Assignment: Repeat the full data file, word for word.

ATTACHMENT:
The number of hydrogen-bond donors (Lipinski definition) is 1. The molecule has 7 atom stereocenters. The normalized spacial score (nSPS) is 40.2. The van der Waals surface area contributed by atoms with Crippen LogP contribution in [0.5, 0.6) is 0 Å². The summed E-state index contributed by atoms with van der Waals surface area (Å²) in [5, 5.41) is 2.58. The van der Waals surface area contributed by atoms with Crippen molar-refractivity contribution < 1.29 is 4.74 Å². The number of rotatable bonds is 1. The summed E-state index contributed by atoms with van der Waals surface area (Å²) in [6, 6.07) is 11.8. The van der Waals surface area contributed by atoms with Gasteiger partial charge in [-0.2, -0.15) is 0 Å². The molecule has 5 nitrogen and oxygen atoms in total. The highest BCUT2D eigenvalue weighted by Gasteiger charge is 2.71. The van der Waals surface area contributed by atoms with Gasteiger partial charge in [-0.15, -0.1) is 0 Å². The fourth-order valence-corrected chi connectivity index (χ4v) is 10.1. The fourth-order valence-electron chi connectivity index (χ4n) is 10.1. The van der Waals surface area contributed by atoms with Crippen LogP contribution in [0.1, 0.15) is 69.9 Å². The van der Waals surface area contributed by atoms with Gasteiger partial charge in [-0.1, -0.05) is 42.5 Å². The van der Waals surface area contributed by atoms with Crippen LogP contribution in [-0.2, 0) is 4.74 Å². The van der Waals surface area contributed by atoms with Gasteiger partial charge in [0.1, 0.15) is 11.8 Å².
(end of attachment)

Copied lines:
The number of hydrogen-bond donors (Lipinski definition) is 1. The molecule has 7 atom stereocenters. The normalized spacial score (nSPS) is 40.2. The van der Waals surface area contributed by atoms with Crippen LogP contribution in [0.5, 0.6) is 0 Å². The summed E-state index contributed by atoms with van der Waals surface area (Å²) in [5, 5.41) is 2.58. The van der Waals surface area contributed by atoms with Crippen molar-refractivity contribution < 1.29 is 4.74 Å². The number of rotatable bonds is 1. The summed E-state index contributed by atoms with van der Waals surface area (Å²) in [6, 6.07) is 11.8. The van der Waals surface area contributed by atoms with Gasteiger partial charge in [-0.2, -0.15) is 0 Å². The molecule has 5 nitrogen and oxygen atoms in total. The highest BCUT2D eigenvalue weighted by Gasteiger charge is 2.71. The van der Waals surface area contributed by atoms with Gasteiger partial charge in [-0.15, -0.1) is 0 Å². The fourth-order valence-corrected chi connectivity index (χ4v) is 10.1. The fourth-order valence-electron chi connectivity index (χ4n) is 10.1. The van der Waals surface area contributed by atoms with Crippen LogP contribution in [0.1, 0.15) is 69.9 Å². The van der Waals surface area contributed by atoms with Gasteiger partial charge in [-0.1, -0.05) is 42.5 Å². The van der Waals surface area contributed by atoms with Crippen LogP contribution in [-0.2, 0) is 4.74 Å². The van der Waals surface area contributed by atoms with Gasteiger partial charge in [0.1, 0.15) is 11.8 Å².